- Posted by Graham Dockrill
- On July 22, 2017
- 0 Comments
- business development, growth, revenue, sales, selling, strategy
A zealous salesperson is often said to be willing to ‘sell their own grandmother, given half a chance’. This may be a humorous and harsh colloquialism but the old adage that ‘cash-flow is the lifeblood of any organisation’ rings true for all businesses the world over.
Selling doesn’t come naturally to everyone. Business development, marketing, pitching and placing value on your time are key strategies in aligning strategy and sales. Citrus Tree works with many organisations of varying sizes and we see the same repetitive themes negatively influencing sales and ultimately the success of the business.
Based on these findings we have identified ten basic steps to help businesses increase revenue.
1) The 5% rule
When quoting add an additional 5% to your quote. There are always unforeseen additional items you have missed in the quoting process. Allowing a small buffer covers this. If you have a good relationship with your clients you will never miss a quote by 5%. Secondly if you do need to negotiate you know you have a little ‘wiggle room’.
2) Look for the leaks
Time keeping and ‘scope creep’ go hand in hand. It’s important to be firm yet fair with your customers. When something is outside of scope, have a conversation with your clients early. Explain the additional value you are providing and the associated investment required to deliver it.
3) Don’t discount
Your skills and your offering are a premium service. Don’t initiate the discount conversation. Customers don’t expect a discount and if you provide one, it instantly affects your bottom line. Of course on occasion customers may ask for a better deal or a discount. This is a negotiation. What is the customer willing to give up for you to deliver at the price they want.
4) Don’t give things away
Too often we see our clients giving away their offerings for free, especially in professional services. This always perplexes me. When I enjoy a meal in a restaurant, go to the movies or get a haircut I expect to pay. Your offering is no different.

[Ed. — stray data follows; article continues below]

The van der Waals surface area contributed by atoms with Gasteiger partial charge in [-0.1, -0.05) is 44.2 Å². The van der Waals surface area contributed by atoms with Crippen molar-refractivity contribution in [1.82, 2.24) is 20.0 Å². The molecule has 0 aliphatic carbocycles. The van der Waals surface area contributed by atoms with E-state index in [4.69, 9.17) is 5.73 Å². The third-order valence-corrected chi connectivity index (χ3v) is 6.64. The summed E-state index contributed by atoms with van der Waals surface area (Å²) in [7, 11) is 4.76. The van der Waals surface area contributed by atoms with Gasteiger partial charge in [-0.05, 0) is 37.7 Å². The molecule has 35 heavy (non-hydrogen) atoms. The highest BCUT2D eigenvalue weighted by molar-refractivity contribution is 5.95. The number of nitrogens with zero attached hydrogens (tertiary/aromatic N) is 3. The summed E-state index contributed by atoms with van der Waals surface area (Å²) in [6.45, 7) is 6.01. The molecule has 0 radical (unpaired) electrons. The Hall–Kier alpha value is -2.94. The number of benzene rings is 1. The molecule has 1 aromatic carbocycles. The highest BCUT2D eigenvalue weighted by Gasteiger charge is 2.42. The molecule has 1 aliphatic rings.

5) Compete on price or quality, not both
Customers either invest with you or they treat you as an expense. Ultimately you want your customers to invest with you. To achieve this, you must offer a premium service at a premium price. If you travel business class, you value quality, a good sleep and arriving at your destination refreshed and ready to go. If you choose to fly EasyJet, service is secondary to price. Your customers are intelligent; they will engage with you based on their perception of quality or price.
6) Ditch the imposter
More relevant to small business owners is the ‘imposter syndrome’. The internal dialogue that creates insecurity around your offerings and your ability to deliver them. Customers come to you because you do the things that they cannot. They will always pay a premium price for a premium service, don’t be afraid to charge. Be careful when pricing projects that you don’t place an ‘imposter’ valuation on your work, effectively discounting because you mistakenly perceive you are not worthy of that rate.
7) Perceived value
When working with your customers, try to focus on the value you are bringing to their business, not on your expense to deliver it. Perceived value is all about what a customer is willing to invest with you based on the return they expect to get. Focus on the outcomes rather than the inputs and price accordingly.
8) Never assume
One of my favourite true stories is that of a CEO purchasing a new car (known by the author). She was casually dressed after a gym session on a Saturday morning and on her journey home called into a luxury car dealership. Based on her casual attire, she was disregarded by the salesman as she perused BMWs on the lot. The CEO repeatedly tried to engage with the salesman without success. In frustration, she exited the dealership and strolled to her luxury car parked out the front. This obviously caught the eye of the salesman and he literally chased her down the street. The damage was done and to my knowledge the CEO has never been back but has made significant purchases with other dealerships since! Do your homework and never assume the value of your client!
9) Referral selling is the best-selling
Customers are many more times likely to purchase off you if they have been referred by a friend or business acquaintance. Don’t be afraid of asking your customers if they know of anyone else they could introduce you to. Getting an introduction is a great well to sell.
Research has proven it is six times easier to go back to your client and sell them new offerings than to hunt down a new customer and engage anew. Look after your existing clients, share your insights and offer to help grow their business.
These are foundational building blocks to any sales strategy. Focus on these fundamentals and your sales will be one of abundance, rather than scarcity.
Graham Dockrill is founder and CEO of Citrus Tree Consultants. One of Graham’s areas of expertise is aligning organisations’ strategy with sales.